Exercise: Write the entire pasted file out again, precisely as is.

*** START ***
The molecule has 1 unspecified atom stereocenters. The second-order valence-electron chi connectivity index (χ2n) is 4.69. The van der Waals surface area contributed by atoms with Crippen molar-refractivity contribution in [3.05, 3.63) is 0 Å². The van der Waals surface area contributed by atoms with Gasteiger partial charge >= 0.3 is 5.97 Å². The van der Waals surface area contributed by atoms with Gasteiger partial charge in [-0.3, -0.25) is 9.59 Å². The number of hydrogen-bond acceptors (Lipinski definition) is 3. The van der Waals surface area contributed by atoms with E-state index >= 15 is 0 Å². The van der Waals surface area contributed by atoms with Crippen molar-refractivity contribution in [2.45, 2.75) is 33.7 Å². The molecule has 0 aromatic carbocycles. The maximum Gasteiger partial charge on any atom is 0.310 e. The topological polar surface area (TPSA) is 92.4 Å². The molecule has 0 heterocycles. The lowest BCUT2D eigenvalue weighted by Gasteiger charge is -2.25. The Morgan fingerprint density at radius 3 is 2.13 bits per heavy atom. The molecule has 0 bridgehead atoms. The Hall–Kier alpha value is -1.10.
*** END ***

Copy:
The molecule has 1 unspecified atom stereocenters. The second-order valence-electron chi connectivity index (χ2n) is 4.69. The van der Waals surface area contributed by atoms with Crippen molar-refractivity contribution in [3.05, 3.63) is 0 Å². The van der Waals surface area contributed by atoms with Gasteiger partial charge >= 0.3 is 5.97 Å². The van der Waals surface area contributed by atoms with Gasteiger partial charge in [-0.3, -0.25) is 9.59 Å². The number of hydrogen-bond acceptors (Lipinski definition) is 3. The van der Waals surface area contributed by atoms with E-state index >= 15 is 0 Å². The van der Waals surface area contributed by atoms with Crippen molar-refractivity contribution in [2.45, 2.75) is 33.7 Å². The molecule has 0 aromatic carbocycles. The maximum Gasteiger partial charge on any atom is 0.310 e. The topological polar surface area (TPSA) is 92.4 Å². The molecule has 0 heterocycles. The lowest BCUT2D eigenvalue weighted by Gasteiger charge is -2.25. The Morgan fingerprint density at radius 3 is 2.13 bits per heavy atom. The molecule has 0 bridgehead atoms. The Hall–Kier alpha value is -1.10.